Do it Yourself: a 60's Nightgown

A few weeks ago I posted a little 1960s nightgown that I made using McCall's 2137 from 1969.
  1969 nightgown | allie J. | alliemjackson.com

Remember this?

While the pattern is a little bit weird, it is super simple at its core. In fact, it is so simple that you don't really even need a pattern! I liked my first one so well that I made a second (patternless) and decided to make a little tutorial. I've never done a tutorial before, so hopefully this all makes sense, but if not, please ask in the comments! I read them all!

For this project I would suggest a lightweight fabric like a cotton voile or a rayon challis. I used a very light printed gingham that was printed horribly off grain--it melted my eyeballs a little bit to sew it--only acceptable for nightwear only worn at home! You'll want a 54" or 60" piece of fabric that is twice as long as you want your nightgown (measuring from your about your collarbone) plus five inches for hemming and then 3 inches for your tie.

Step 1: Snip your fabric about 3 inches down and tear all the way across. This will be your tie.

gingham nightgown | allie J. | alliemjackson.com

Step 1 1/2: Marvel over how crazy that gingham really is.

gingham nightgown | allie J. | alliemjackson.com

Step 2: Fold the remaining length of your fabric in half widthwise and tear it down the middle across the grain. You should have two rectangles the width of your fabric and the length of your dress + 2 1/2". One is the front of your nightgown, and one is the back. Fold both pieces so you have all four selvedges on one side (shown on the left side).

gingham nightgown | allie J. | alliemjackson.com

Step 3: Cut diagonally through all four layers (5" horizontally by 7" vertically). (You are making the armholes.)

gingham nightgown | allie J. | alliemjackson.com

Step 4: Finish the diagonal sides (the armholes) by folding over twice and stitching down. Do this for all four diagonal sides. Press!

gingham nightgown | allie J. | alliemjackson.com

Step 5: Place the front and back wrong sides together, aligning the bottoms of your armholes. We're going to sew up the sides with a french seam.

gingham nightgown | allie J. | alliemjackson.com

Step 6: Trim the seam 1/4" from your stitching and press to one side.

gingham nightgown | allie J. | alliemjackson.com

Step 7: Fold right sides together and stitch 3/8" from the edge, enclosing the raw edges.

gingham nightgown | allie J. | alliemjackson.com

Ta-dah! Do the same on the other side.

gingham nightgown | allie J. | alliemjackson.com

Step 8: Next, we'll make the casing for the tie. Fold over the top edge 1 1/2" and press.

gingham nightgown | allie J. | alliemjackson.com

Step 9: Then fold the raw edge under about 1/2" and press. Stitch close to the fold line.

gingham nightgown | allie J. | alliemjackson.com

Step 10: Sew along the length of your tie, wrong sides together. Turn and press. Alternately, you could use a coordinating ribbon.

gingham nightgown | allie J. | alliemjackson.com

Step 11: Finish your dress by making a narrow hem. Then, feed the tube you made (or your ribbon) through the back and front casings to make the shoulder straps. Try on your dress and fiddle with your strap to get the fit the way you want it. I tied the ends of my straps into a bow, but you could also sew them together, snip the excess off, and work them into the casing. Your nightgown is done!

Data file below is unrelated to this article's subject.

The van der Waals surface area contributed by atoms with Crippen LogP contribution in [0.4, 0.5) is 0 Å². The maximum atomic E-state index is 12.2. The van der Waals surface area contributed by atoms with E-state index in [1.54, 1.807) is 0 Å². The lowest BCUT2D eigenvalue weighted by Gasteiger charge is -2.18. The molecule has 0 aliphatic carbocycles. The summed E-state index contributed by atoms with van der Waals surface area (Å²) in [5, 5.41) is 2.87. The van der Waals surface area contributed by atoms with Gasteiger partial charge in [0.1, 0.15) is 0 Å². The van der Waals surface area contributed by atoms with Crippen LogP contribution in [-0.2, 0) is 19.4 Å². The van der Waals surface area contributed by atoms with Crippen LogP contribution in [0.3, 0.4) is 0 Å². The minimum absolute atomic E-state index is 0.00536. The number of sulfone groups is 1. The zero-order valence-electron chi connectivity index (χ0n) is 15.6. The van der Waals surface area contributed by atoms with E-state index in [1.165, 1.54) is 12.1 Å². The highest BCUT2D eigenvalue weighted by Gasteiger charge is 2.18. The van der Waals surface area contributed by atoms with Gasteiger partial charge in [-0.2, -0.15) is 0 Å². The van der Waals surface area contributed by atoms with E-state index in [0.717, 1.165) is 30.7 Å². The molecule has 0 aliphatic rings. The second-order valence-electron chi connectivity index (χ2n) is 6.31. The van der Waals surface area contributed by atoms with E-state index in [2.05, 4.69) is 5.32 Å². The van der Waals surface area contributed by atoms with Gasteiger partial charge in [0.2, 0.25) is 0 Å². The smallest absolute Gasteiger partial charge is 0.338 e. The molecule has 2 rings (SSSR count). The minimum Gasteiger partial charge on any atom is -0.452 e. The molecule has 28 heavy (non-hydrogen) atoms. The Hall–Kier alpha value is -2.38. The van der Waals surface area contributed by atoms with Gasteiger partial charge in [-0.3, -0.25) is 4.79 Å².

gingham nightgown | allie J. | alliemjackson.com

Optional: Put your hair in curlers, put on your fake lashes, fix yourself a drink, put a record on, and read a book feeling like a 60s starlet. OR wash your face, brush your teeth, and go scroll instagram in bed for an hour.

Any questions? I'm afraid I'm a terrible explainer!



xoxo,
allie

ps: another nightgown is useful for me right now because the puppy keeps jumping up on us and tearing our pajama pants, so when this turns into a pajama pants only blog, you can blame Wooster. 

allie J.

12 comments:

  1. what a great save of that fabric. the nightgown looks darling.

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    Replies
    1. Thanks, I had several yards of it and its basically unusable for anything that needs print matching :)

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  2. What a cute nightgown! I'm in need of some new nightwear so will have to try this tutorial, I'll add it to my never-ending 'to sew' list.

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  3. What a gorgeous little make! My favourite line of the whole tutorial: 'marvel how crazy that gingham really is' :p

    ReplyDelete
    Replies
    1. It is the worst gingham I have ever seen! Perfect for pajamas. :)

      Delete
  4. Ohhh so cool! And cute! Can you check out my blog? Here is the link if you are interested: sweetyummygoodies.blogspot.com thank you so much! :)

    ReplyDelete
  5. Allie - loved this tutorial, & can't believe you made something so cute from that wonky fabric! If I'm reading it right, there is a mistake in your directions, which might cause some confusion for novice stitchers: in step 10, you say to sew the tie with WRONG sides together, then turn and press. Thought you'd want to know. Thanks for the tutorial!

    ReplyDelete
  6. Allie - loved this tutorial, & can't believe you made something so cute from that wonky fabric! If I'm reading it right, there is a mistake in your directions, which might cause some confusion for novice stitchers: in step 10, you say to sew the tie with WRONG sides together, then turn and press. Thought you'd want to know. Thanks for the tutorial!

    ReplyDelete
  7. So cute! Could this be made from a knit fabric? Thanks!

    ReplyDelete

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